Sometimes, Big Benefits Come Out of a Little Workforce Conflict

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May 9, 2014

Peace is not absence of conflict, it is the ability to handle conflict by peaceful means.” — Ronald Reagan, 40th President of the United States.

Many workplace leaders consider conflict between employees a dangerous thing, and it’s no wonder.

We’ve all seen the results of clashing personalities and company politics: distraction, discontent, resentment, gossip, lost jobs, resignations, and other productivity killers. As a result, some managers go to great lengths to avoid conflict.

A little conflict might have helped Blackberry

But overcompensation can prove equally dangerous when it devolves into complacency, or worse, group think — where everyone thinks alike and disagreement can’t or won’t be tolerated. “Yes men” have doomed more than one company, especially when the group think became tinged with arrogance (think Enron).

For a recent example, consider Blackberry. Once the fastest-growing company in the world, it recently faded into near obscurity, becoming a relatively minor acquisition of Canadian holding company Fairfax Financial.

Rather than face the reality that consumer rather than business applications would drive smartphone sales, Blackberry execs collectively mistakenly decided otherwise, turned their backs on consumers — and lost their market share to iPhones and Androids.

Perhaps a little dissention in the ranks would have done some good.

Does this mean you should give workplace conflict a chance? To some extent, yes. Conflict doesn’t have to stifle innovation or bring your workflow to a screeching halt, but dissention definitely has a place within workplace discussions.

You may not agree with or listen to everyone, but at least they’ll have had their say and have ownership in the final decision. If nothing else, this lets people blow off some steam and feel more engaged — crucial factors in performance and productivity.

Better yet, you may hear some innovative ideas with the potential to revitalize your business or fatten the bottom line.

Som reasons to let team members clash

Let’s look at a few other reasons to let team members clash occasionally.

  1. It sparks healthy debate and competition. When people can argue about where they’re going, you avoid the blind agreement that characterizes groupthink. It also stirs up the team culture, especially when handled in a polite, professional manner without fear of ridicule. If an idea looks like it won’t work, let debate sort it out — don’t just cut it down immediately. Some ideas need a little time to mature. As for competition, friendly rivalry (especially in pursuit of a reward) can increase motivation, pushing productivity and end value higher for everyone.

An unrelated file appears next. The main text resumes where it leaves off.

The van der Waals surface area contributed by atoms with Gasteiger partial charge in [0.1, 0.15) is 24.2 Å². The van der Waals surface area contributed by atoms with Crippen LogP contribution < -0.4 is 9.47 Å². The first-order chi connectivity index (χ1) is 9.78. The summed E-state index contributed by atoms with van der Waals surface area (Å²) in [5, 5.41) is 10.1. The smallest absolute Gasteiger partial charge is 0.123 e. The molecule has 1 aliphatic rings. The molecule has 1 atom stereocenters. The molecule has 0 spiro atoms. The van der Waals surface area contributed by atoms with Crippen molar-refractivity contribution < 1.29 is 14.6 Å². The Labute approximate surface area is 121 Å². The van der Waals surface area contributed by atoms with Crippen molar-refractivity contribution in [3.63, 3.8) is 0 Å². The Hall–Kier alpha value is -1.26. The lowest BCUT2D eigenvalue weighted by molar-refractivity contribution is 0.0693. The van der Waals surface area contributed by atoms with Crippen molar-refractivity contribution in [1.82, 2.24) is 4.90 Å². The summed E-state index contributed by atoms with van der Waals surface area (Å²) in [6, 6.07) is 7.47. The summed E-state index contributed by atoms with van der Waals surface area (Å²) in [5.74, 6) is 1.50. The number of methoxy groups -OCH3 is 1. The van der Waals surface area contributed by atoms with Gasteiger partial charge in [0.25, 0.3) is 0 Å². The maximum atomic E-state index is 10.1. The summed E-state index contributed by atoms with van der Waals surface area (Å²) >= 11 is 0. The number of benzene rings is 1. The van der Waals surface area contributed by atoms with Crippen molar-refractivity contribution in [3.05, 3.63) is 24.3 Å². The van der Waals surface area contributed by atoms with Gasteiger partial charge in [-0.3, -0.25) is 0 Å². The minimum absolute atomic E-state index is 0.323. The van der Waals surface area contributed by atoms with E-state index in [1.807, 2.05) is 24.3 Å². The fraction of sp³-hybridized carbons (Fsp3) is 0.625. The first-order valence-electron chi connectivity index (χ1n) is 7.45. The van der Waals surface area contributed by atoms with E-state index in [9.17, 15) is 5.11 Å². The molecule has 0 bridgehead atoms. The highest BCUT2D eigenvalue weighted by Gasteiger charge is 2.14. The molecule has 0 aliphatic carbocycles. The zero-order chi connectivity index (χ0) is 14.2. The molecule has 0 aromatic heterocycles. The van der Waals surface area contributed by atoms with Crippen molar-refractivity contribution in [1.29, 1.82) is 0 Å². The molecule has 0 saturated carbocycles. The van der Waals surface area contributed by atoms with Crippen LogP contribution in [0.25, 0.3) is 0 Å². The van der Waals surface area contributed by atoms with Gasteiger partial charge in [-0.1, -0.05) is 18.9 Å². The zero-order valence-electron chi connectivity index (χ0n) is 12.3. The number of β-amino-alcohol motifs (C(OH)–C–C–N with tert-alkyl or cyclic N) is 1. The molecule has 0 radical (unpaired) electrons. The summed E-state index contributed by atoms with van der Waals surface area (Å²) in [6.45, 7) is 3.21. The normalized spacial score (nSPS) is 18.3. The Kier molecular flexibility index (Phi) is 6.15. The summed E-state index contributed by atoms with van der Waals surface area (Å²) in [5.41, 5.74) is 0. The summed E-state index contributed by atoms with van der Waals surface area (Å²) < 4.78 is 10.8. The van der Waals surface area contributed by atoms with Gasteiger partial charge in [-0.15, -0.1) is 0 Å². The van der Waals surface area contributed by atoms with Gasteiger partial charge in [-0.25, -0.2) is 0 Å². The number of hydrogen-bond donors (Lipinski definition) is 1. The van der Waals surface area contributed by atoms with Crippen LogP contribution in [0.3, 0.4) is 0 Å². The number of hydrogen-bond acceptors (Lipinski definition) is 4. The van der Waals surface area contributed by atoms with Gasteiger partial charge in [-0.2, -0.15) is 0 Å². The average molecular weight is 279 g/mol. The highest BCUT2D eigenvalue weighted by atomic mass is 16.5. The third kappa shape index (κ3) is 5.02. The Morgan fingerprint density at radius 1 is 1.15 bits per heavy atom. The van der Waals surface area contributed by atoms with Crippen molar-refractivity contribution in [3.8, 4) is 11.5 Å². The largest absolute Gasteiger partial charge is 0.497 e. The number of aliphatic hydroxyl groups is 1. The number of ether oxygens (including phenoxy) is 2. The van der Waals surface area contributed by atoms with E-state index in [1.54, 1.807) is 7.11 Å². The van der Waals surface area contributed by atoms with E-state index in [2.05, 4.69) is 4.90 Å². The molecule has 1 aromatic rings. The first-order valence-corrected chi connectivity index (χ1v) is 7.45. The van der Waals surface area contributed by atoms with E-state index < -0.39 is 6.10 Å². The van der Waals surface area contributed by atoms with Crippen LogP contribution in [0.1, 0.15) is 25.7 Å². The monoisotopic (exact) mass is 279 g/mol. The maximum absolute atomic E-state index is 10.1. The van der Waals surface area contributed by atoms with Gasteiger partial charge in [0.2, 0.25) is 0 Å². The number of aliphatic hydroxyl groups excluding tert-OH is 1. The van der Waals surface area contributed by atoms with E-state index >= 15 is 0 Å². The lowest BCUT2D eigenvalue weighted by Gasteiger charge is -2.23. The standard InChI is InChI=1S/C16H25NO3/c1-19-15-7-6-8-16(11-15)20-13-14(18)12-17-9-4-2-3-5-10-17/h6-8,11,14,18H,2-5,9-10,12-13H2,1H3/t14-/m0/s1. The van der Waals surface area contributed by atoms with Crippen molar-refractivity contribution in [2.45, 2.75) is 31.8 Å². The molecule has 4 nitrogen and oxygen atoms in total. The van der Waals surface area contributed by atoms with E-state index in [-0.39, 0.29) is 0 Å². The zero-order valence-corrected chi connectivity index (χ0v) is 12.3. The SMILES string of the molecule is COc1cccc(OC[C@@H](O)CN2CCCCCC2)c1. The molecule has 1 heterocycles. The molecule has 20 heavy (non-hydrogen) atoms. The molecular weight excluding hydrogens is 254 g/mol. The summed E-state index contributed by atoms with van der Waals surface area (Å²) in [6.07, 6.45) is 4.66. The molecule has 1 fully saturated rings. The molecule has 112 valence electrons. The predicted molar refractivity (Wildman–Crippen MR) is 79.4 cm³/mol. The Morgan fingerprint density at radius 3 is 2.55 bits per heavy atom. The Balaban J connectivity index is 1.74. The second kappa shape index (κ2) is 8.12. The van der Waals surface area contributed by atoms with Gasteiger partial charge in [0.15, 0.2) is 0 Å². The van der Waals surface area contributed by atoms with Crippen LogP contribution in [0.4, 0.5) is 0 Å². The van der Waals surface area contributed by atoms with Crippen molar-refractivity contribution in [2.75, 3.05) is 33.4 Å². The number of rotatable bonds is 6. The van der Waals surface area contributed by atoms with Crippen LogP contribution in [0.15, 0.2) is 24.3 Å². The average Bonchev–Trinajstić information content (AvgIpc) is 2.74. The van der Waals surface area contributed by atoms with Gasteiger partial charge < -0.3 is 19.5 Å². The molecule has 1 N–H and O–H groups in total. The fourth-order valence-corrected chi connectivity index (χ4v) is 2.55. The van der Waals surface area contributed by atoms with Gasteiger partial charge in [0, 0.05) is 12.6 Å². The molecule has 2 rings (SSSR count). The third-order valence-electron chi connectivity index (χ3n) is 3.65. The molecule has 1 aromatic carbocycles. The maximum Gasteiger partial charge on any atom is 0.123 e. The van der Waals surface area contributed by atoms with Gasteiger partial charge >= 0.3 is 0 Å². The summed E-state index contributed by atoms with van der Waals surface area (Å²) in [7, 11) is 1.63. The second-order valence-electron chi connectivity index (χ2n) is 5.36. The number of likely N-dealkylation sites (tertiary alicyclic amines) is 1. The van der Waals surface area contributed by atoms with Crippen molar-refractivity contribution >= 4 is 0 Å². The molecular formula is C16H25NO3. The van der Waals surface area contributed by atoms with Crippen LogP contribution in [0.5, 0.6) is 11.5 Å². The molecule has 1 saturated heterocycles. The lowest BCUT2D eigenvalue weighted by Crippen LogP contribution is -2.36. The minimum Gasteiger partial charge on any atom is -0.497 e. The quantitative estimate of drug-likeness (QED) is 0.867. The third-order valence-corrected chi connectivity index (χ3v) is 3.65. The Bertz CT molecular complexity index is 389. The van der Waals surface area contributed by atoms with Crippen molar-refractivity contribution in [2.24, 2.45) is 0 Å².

2. It results in better understanding of others. When you air your differences, you learn why other people think the way they do — and this might change your own mind. At the very least, the discussion can provide new insight into another person’s approach and beliefs, even if you continue to disagree.
  3. It strengthens the team when you work through conflict — either in the sense of surviving it together when it comes at you from outside, or in the sense of overcoming it within the group. The team ends up stronger and more productive.
  4. It gives everyone a voice in decision-making, making sure no one feels left out, thereby enhancing commitment and engagement.
  5. It allows constructive change. Well-reasoned disagreement, especially when the dissenter stands by it, can result in improvement not just for one project, but for subsequent ones as well. Remember the play and film 12 Angry Men? If one juror hadn’t stood by his beliefs and disproved the “evidence” one point at a time, an innocent man might have been convicted. In challenging the status quo, the solo juror shattered long-held assumptions.
  6. It short-circuits worse problems. Rather than allowing resentment to fester into something truly dangerous, properly handled conflict allows individuals to resolve their differences before they explode.

A delicate equilibrium

Neither all-out warfare nor colorless group think serves you well in business. But dominant species or not, human beings remain products of nature — and nature rewards those who strive the hardest for the betterment of the group.

So within specific guidelines, allow your people some level of conflict within their work lives. Careful handling of honest disagreements can inject a much-needed breath of fresh air into the workplace atmosphere.